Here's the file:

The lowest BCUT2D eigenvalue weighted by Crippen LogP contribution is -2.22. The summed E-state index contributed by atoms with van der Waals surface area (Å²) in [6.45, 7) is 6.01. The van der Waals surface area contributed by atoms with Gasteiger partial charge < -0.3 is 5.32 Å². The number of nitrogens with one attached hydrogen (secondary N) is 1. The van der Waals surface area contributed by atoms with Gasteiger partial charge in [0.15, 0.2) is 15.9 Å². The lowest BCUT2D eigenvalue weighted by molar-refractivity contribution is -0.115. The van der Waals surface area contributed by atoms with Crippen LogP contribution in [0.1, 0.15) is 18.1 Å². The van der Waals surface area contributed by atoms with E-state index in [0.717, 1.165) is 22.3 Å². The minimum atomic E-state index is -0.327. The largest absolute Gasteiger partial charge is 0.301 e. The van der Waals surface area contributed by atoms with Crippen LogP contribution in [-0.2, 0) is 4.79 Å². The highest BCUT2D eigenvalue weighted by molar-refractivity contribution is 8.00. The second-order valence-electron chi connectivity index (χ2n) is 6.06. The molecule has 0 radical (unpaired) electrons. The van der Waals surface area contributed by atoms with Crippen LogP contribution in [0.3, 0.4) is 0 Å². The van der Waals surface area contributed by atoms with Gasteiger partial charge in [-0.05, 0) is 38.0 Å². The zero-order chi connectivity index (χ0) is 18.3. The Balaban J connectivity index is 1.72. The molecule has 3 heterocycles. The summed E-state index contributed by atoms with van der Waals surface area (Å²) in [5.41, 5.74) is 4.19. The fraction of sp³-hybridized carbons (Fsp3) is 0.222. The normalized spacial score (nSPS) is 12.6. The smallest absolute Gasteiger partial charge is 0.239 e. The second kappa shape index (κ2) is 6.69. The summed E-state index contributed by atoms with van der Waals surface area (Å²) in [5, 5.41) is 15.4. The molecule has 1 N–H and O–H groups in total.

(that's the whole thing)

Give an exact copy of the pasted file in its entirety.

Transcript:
The lowest BCUT2D eigenvalue weighted by Crippen LogP contribution is -2.22. The summed E-state index contributed by atoms with van der Waals surface area (Å²) in [6.45, 7) is 6.01. The van der Waals surface area contributed by atoms with Gasteiger partial charge < -0.3 is 5.32 Å². The number of nitrogens with one attached hydrogen (secondary N) is 1. The van der Waals surface area contributed by atoms with Gasteiger partial charge in [0.15, 0.2) is 15.9 Å². The lowest BCUT2D eigenvalue weighted by molar-refractivity contribution is -0.115. The van der Waals surface area contributed by atoms with Crippen LogP contribution in [0.1, 0.15) is 18.1 Å². The van der Waals surface area contributed by atoms with E-state index in [0.717, 1.165) is 22.3 Å². The minimum atomic E-state index is -0.327. The largest absolute Gasteiger partial charge is 0.301 e. The van der Waals surface area contributed by atoms with Crippen LogP contribution in [-0.2, 0) is 4.79 Å². The highest BCUT2D eigenvalue weighted by molar-refractivity contribution is 8.00. The second-order valence-electron chi connectivity index (χ2n) is 6.06. The molecule has 0 radical (unpaired) electrons. The van der Waals surface area contributed by atoms with Crippen LogP contribution in [0.3, 0.4) is 0 Å². The van der Waals surface area contributed by atoms with Gasteiger partial charge in [-0.05, 0) is 38.0 Å². The zero-order chi connectivity index (χ0) is 18.3. The Balaban J connectivity index is 1.72. The molecule has 3 heterocycles. The summed E-state index contributed by atoms with van der Waals surface area (Å²) in [5.41, 5.74) is 4.19. The fraction of sp³-hybridized carbons (Fsp3) is 0.222. The normalized spacial score (nSPS) is 12.6. The smallest absolute Gasteiger partial charge is 0.239 e. The second kappa shape index (κ2) is 6.69. The summed E-state index contributed by atoms with van der Waals surface area (Å²) in [5, 5.41) is 15.4. The molecule has 1 N–H and O–H groups in total.